But a far more accepted example of rebellion against Zeus was the myth of Typhoeus, or Typhon.
In ancient Rome, the defeat of Typhoeus had been associated with Athena, as if Typhoeus had fought against Jove with the other Giants.
29-34) Through Virgil, Dante would have had additional reason to associate Typhoeus with Pallas and with the battle of the gods and Giants.
[8, 68, 69]) is darkened not by the struggles of Typhoeus, but by
Ovid, the island of Sicily was heaped on Typhoeus who had dared to
struggles to regain his liberty.(11) Typhoeus's chthonic struggles
The battle with Typhoeus is even more strongly configured as a visual battle, a battle of the gazes.
As with Hector and Achilles in the Iliad and countless other heroes, anger, violence, and destructiveness are figured as fire in the eyes; and just as this image often borders on the literal, expressing and making sublime the visual power of the hero, so Typhoeus becomes literally fiery.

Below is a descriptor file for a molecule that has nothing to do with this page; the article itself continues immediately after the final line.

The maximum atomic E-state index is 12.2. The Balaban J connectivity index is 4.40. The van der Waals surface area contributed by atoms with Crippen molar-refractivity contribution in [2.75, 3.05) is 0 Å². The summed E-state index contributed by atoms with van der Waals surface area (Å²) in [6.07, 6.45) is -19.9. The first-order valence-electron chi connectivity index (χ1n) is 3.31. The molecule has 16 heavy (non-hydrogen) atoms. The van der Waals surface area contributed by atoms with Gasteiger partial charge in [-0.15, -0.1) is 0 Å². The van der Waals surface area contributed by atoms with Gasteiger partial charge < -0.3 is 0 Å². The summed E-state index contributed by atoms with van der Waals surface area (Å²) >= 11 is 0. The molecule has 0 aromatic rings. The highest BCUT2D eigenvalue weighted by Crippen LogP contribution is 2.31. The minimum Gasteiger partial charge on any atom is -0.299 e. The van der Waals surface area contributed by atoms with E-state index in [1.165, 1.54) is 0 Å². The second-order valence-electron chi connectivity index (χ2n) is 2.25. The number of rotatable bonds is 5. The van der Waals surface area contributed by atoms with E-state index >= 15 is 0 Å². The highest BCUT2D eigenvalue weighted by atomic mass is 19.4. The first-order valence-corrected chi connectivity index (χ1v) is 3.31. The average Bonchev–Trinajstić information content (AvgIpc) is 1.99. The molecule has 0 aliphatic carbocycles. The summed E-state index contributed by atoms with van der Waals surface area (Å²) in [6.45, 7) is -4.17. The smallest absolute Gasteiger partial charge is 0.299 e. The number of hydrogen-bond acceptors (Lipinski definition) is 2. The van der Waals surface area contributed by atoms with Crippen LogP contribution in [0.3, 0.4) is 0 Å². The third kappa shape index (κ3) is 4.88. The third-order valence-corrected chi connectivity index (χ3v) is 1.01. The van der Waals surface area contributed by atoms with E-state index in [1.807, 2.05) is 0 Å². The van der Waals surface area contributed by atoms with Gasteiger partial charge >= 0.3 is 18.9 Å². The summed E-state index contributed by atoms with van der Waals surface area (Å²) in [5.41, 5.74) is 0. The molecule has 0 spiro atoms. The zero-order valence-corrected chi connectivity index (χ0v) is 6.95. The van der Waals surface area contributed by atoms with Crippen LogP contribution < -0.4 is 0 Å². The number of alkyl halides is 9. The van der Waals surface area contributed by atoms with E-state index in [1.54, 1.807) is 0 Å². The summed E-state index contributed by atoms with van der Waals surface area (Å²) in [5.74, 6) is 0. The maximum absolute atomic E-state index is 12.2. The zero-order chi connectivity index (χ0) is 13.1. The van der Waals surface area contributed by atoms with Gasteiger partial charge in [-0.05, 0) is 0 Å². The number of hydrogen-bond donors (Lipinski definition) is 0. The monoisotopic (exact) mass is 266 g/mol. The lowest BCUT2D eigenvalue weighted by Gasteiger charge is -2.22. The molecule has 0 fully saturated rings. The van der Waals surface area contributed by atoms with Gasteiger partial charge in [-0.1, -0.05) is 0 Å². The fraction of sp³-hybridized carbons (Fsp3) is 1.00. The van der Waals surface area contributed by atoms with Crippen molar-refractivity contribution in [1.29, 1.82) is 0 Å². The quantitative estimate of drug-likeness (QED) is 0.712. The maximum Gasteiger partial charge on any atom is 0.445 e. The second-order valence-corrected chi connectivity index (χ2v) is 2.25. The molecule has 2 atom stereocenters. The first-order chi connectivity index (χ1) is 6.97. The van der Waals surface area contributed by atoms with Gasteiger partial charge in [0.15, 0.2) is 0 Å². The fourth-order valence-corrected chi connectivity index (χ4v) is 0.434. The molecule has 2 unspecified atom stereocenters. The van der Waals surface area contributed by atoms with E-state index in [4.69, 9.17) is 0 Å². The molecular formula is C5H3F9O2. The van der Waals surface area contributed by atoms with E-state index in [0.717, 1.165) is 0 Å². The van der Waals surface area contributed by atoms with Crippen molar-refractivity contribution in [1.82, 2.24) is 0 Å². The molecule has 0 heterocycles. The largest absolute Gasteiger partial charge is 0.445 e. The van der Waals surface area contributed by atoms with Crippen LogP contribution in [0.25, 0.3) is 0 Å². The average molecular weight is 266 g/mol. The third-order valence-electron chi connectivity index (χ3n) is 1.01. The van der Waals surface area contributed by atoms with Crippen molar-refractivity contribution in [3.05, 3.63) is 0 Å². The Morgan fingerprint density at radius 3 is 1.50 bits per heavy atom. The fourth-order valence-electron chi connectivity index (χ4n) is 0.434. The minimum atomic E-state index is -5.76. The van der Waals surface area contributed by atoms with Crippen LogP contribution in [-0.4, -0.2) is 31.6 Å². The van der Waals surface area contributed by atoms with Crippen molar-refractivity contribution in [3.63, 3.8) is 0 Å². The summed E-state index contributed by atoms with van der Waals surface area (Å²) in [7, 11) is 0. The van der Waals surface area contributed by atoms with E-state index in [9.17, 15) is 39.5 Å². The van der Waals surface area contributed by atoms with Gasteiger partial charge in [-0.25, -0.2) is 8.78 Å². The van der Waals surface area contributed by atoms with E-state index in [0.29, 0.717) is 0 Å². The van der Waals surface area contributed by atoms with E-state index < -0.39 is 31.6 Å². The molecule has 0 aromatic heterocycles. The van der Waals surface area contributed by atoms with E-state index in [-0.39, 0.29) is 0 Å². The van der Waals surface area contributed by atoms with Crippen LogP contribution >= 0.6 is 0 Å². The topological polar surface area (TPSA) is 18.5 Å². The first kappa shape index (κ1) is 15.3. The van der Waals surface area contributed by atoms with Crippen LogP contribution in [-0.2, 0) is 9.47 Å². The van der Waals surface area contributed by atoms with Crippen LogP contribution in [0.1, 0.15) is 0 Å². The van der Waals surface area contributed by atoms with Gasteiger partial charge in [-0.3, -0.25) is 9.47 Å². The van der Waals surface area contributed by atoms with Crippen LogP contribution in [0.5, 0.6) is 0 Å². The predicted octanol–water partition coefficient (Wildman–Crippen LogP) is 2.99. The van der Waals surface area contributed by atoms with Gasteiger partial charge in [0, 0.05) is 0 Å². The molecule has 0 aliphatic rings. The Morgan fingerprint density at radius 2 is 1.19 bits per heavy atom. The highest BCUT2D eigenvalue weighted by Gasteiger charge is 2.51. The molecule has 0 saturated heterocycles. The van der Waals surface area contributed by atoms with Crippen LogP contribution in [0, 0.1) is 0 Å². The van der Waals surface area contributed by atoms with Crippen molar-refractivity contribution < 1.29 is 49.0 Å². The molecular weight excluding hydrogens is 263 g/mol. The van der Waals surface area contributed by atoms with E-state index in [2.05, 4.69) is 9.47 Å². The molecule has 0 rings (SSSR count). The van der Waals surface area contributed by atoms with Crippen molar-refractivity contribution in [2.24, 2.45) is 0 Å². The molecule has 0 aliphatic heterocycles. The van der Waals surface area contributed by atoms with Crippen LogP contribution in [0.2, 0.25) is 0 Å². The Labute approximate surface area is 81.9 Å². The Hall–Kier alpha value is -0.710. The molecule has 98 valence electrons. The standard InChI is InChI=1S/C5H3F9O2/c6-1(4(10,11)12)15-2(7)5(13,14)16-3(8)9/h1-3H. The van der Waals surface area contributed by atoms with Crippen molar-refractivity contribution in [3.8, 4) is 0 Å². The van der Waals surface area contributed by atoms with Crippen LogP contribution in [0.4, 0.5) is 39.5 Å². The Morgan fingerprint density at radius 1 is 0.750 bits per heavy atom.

These few lines also represent the narrator intervening to draw the episode into the narrative frame of the whole poem: just as Zeus's relationship with Metis might have produced his own generational usurper, Typhoeus too is figured as a potential Zeus, who might move from monster to god and take over the cosmos.
In the Dionysiaca, Typhoeus, who revels in fantasies of future control and mastery of the universe, would represent the less evolved, more dominant, and power-focused aspect of the ruler archetype.
Besides the cosmic upheaval induced by Typhoeus in Books 1 and 2, we may adduce 3.202-19 (an unexplained catastrophic flood), 6.230-388 (a consequence of the failure of Zagreus's mirror-gazing narcissism), 13.522-38 (another unexplained flood), 38.318-409 (Phaethon's dizzy drive across the heavens), and 48.31-89 (Dionysus versus the Giants).
(51.) With the challenge of Typhoeus turned back in Book 2, cultural progress continues; that progress is preserved by Dionysus's victory over the Giants in Book 48.